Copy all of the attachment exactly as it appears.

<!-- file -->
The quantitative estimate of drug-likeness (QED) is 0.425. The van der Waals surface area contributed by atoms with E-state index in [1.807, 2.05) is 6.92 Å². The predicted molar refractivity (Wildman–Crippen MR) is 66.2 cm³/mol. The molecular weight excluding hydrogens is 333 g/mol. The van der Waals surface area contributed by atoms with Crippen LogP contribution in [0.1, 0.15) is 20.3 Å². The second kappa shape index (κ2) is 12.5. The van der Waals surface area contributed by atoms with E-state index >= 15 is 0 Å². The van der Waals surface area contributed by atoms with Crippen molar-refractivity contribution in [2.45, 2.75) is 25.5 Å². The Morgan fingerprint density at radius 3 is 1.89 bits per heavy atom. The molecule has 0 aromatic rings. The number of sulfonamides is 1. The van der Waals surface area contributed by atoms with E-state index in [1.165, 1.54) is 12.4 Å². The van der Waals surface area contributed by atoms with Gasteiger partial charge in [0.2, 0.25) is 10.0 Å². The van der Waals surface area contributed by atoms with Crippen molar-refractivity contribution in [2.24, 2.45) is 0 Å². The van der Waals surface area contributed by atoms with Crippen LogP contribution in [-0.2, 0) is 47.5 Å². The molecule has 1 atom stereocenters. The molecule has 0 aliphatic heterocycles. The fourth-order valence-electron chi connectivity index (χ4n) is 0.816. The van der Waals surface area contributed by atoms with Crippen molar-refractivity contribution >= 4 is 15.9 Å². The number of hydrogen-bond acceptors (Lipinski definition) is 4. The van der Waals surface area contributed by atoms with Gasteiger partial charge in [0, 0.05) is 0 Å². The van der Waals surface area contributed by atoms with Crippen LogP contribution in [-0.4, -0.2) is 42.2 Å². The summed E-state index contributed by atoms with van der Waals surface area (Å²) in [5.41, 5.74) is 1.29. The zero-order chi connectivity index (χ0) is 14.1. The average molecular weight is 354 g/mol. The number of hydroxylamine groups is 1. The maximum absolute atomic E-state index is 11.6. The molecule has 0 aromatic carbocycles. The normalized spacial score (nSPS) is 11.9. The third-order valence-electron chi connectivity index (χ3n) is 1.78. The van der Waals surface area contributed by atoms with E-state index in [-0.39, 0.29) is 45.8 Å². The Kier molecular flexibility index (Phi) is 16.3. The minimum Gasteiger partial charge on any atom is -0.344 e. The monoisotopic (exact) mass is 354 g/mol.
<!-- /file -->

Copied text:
The quantitative estimate of drug-likeness (QED) is 0.425. The van der Waals surface area contributed by atoms with E-state index in [1.807, 2.05) is 6.92 Å². The predicted molar refractivity (Wildman–Crippen MR) is 66.2 cm³/mol. The molecular weight excluding hydrogens is 333 g/mol. The van der Waals surface area contributed by atoms with Crippen LogP contribution in [0.1, 0.15) is 20.3 Å². The second kappa shape index (κ2) is 12.5. The van der Waals surface area contributed by atoms with E-state index >= 15 is 0 Å². The van der Waals surface area contributed by atoms with Crippen molar-refractivity contribution in [2.45, 2.75) is 25.5 Å². The Morgan fingerprint density at radius 3 is 1.89 bits per heavy atom. The molecule has 0 aromatic rings. The number of sulfonamides is 1. The van der Waals surface area contributed by atoms with E-state index in [1.165, 1.54) is 12.4 Å². The van der Waals surface area contributed by atoms with Gasteiger partial charge in [0.2, 0.25) is 10.0 Å². The van der Waals surface area contributed by atoms with Crippen molar-refractivity contribution in [2.24, 2.45) is 0 Å². The van der Waals surface area contributed by atoms with Crippen LogP contribution in [-0.2, 0) is 47.5 Å². The molecule has 1 atom stereocenters. The molecule has 0 aliphatic heterocycles. The fourth-order valence-electron chi connectivity index (χ4n) is 0.816. The van der Waals surface area contributed by atoms with Crippen molar-refractivity contribution >= 4 is 15.9 Å². The number of hydrogen-bond acceptors (Lipinski definition) is 4. The van der Waals surface area contributed by atoms with Gasteiger partial charge in [0, 0.05) is 0 Å². The van der Waals surface area contributed by atoms with Crippen LogP contribution in [-0.4, -0.2) is 42.2 Å². The summed E-state index contributed by atoms with van der Waals surface area (Å²) in [5.41, 5.74) is 1.29. The zero-order chi connectivity index (χ0) is 14.1. The average molecular weight is 354 g/mol. The number of hydroxylamine groups is 1. The maximum absolute atomic E-state index is 11.6. The molecule has 0 aromatic carbocycles. The normalized spacial score (nSPS) is 11.9. The third-order valence-electron chi connectivity index (χ3n) is 1.78. The van der Waals surface area contributed by atoms with E-state index in [-0.39, 0.29) is 45.8 Å². The Kier molecular flexibility index (Phi) is 16.3. The minimum Gasteiger partial charge on any atom is -0.344 e. The monoisotopic (exact) mass is 354 g/mol.